In yesterday’s post, I covered the first two tenets of Peter Shankman’s recent presentation in Buffalo “The Next Revolution Will Happen in Your Pocket” or “Social media is providing your customers with what they want, when and how they want it. And that is great customer service.” Today, I’ll recap numbers three and four:
3) Be Brief and Learn How to Write Well!
Easily my favorite of Shankman’s points started out with a tidbit about the attention span of the average American today – a shockingly low 2.7 seconds. Coincidentally, the same amount of time it takes to read a headline… or 140 characters. And so, Shankman encouraged us to practice brevity in order to gain our prospects’ attention.
But the real take-away from Shankman’s third point was his belief that bad writing is destroying America. I couldn’t agree more, Peter.
Shankman believes that the art of writing well is all but lost today and that businesses need to make sure that everyone in the organization is committed to improving their writing. Competition abounds and it’s difficult enough to set our companies apart; Shankman espouses the idea that great writing is hugely impactful and helps people see you as knowledgable and trustworthy. I think he’s right on target.
4) Stay “Top of Mind”
Shankman’s last tip was to make sure you’re the first option people think of when they think about what you do.
He told a great story about when Barry Diller joined Paramount Pictures as CEO in the 70s. The studio was the least successful in Hollywood but Diller was committed to turning the tide. According to Shankman, Diller went in to work every morning, pulled out his rolodex, randomly selected a few cards, and called those people just to check in. Provided you were someone of reasonable “standing” in show business, you could expect a phone call from Paramount’s CEO a couple of times a year.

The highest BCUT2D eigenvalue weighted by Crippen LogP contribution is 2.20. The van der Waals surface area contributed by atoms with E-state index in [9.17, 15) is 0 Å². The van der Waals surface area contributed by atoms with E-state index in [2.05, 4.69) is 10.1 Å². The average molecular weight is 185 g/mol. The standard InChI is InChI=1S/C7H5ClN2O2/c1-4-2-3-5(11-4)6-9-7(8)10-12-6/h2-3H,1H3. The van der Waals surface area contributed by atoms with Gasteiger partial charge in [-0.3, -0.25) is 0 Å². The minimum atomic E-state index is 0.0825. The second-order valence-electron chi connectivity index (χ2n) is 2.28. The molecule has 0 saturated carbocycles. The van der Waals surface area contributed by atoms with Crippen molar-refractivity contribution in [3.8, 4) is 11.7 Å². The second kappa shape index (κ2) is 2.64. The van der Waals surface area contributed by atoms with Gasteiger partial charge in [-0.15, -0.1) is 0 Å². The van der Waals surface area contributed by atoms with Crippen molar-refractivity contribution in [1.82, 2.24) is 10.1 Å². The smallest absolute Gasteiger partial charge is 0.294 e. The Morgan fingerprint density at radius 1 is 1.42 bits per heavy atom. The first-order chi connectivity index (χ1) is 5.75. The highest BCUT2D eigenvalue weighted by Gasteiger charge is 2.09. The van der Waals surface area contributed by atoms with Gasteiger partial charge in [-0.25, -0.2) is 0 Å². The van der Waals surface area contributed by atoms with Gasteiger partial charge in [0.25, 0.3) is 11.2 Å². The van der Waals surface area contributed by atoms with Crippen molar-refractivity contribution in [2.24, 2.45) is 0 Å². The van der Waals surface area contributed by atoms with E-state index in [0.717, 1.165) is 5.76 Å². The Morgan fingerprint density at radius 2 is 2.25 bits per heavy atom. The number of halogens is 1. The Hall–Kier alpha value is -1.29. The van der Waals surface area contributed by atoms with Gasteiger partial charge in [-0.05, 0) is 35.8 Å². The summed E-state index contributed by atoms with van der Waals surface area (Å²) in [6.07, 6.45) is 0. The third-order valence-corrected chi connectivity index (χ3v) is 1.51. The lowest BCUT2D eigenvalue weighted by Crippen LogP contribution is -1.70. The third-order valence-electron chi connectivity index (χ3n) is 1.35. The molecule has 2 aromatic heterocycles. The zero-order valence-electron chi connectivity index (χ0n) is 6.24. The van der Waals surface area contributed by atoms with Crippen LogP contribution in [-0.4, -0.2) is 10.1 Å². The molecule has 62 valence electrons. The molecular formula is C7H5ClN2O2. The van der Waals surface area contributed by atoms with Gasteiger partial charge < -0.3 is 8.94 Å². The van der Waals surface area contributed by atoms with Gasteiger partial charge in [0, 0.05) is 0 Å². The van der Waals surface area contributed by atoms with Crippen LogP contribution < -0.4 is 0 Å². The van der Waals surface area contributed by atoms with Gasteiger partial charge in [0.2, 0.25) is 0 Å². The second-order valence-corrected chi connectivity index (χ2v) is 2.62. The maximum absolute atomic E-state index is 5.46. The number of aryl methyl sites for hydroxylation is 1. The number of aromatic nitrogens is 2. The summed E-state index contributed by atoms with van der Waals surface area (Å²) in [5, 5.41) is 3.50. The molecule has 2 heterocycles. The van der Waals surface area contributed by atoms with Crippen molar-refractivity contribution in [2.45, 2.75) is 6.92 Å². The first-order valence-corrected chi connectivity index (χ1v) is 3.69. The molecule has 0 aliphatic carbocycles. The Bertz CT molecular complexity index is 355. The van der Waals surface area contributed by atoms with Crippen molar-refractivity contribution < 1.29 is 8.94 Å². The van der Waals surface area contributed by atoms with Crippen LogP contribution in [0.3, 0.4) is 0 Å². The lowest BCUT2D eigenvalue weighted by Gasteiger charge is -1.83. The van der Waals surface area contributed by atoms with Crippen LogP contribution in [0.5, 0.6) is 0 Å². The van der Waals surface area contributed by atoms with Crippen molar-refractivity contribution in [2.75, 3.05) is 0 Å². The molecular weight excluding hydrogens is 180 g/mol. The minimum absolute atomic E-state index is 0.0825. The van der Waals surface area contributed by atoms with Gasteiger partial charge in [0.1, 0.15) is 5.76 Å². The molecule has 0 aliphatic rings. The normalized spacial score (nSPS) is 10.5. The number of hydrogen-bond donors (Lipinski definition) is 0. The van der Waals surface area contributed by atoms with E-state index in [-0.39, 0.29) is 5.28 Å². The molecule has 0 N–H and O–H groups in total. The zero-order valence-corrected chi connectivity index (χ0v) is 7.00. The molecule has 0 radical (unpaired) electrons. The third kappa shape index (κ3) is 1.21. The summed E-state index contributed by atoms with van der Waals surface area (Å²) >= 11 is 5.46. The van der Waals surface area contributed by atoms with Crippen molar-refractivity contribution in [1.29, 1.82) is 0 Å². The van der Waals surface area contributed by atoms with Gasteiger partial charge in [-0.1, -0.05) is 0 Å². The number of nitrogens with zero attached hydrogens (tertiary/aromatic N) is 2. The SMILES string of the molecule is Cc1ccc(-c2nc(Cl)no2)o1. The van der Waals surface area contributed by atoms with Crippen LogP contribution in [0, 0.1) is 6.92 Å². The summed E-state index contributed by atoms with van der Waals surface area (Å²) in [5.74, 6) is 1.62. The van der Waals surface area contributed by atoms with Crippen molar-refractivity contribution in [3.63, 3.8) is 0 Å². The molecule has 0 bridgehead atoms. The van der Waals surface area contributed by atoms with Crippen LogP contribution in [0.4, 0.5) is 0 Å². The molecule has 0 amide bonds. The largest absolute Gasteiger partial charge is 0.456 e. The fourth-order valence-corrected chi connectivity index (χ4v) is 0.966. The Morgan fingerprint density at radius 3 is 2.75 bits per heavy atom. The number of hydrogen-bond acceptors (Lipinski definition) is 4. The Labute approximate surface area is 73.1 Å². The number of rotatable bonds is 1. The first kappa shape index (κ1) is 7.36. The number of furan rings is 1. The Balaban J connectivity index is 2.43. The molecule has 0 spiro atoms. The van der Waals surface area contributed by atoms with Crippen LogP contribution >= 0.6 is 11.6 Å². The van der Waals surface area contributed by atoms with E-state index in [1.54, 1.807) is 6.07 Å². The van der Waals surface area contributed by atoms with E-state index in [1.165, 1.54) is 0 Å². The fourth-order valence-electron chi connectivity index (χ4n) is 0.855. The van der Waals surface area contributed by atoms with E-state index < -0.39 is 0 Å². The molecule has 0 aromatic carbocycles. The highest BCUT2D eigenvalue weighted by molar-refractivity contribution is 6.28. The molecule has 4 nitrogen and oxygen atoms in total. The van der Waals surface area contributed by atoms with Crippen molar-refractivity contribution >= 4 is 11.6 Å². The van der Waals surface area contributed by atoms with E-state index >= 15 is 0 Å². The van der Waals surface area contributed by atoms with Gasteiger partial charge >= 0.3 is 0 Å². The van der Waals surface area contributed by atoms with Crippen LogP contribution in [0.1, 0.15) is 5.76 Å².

So, when you had a new script you wanted read or a hot young actor you wanted to audition for a role, who would you turn to? Shankman points out that you could either hope and pray that someone at another studio would talk to you or you could simply return Barry’s call. Because Diller frequently reached out to his contacts with no motive other than to say “hi” and no sales agenda in his back pocket, he stayed top-of-mind for many in the industry and helped turn his studio around.
Shankman wants us to reach out to our customers, not just with attempts to make sales and announce new products or services, but simply to stay engaged. And he reminds us to really listen to what our customers are saying when we do check in with them.